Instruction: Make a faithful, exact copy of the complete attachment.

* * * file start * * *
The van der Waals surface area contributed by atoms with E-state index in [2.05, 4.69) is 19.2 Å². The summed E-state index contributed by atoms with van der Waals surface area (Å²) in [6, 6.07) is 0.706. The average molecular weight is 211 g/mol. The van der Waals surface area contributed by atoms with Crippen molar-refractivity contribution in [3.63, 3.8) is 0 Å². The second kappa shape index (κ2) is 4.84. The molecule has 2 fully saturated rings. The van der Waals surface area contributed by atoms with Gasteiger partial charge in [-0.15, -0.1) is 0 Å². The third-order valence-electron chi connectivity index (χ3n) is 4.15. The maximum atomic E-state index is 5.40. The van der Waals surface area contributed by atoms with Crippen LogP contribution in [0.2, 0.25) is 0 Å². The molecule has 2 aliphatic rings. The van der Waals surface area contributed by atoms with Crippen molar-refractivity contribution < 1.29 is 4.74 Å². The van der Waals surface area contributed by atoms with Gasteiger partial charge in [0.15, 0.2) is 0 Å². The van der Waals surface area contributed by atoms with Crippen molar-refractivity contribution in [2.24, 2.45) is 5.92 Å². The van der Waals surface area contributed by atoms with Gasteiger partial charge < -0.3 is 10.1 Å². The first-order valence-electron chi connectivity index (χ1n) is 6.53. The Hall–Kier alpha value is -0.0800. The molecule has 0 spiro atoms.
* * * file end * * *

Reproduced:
The van der Waals surface area contributed by atoms with E-state index in [2.05, 4.69) is 19.2 Å². The summed E-state index contributed by atoms with van der Waals surface area (Å²) in [6, 6.07) is 0.706. The average molecular weight is 211 g/mol. The van der Waals surface area contributed by atoms with Crippen molar-refractivity contribution in [3.63, 3.8) is 0 Å². The second kappa shape index (κ2) is 4.84. The molecule has 2 fully saturated rings. The van der Waals surface area contributed by atoms with Gasteiger partial charge in [-0.15, -0.1) is 0 Å². The third-order valence-electron chi connectivity index (χ3n) is 4.15. The maximum atomic E-state index is 5.40. The van der Waals surface area contributed by atoms with Crippen LogP contribution in [0.2, 0.25) is 0 Å². The molecule has 2 aliphatic rings. The van der Waals surface area contributed by atoms with Crippen molar-refractivity contribution < 1.29 is 4.74 Å². The van der Waals surface area contributed by atoms with Gasteiger partial charge in [0.15, 0.2) is 0 Å². The van der Waals surface area contributed by atoms with Crippen molar-refractivity contribution in [2.24, 2.45) is 5.92 Å². The van der Waals surface area contributed by atoms with Gasteiger partial charge < -0.3 is 10.1 Å². The first-order valence-electron chi connectivity index (χ1n) is 6.53. The Hall–Kier alpha value is -0.0800. The molecule has 0 spiro atoms.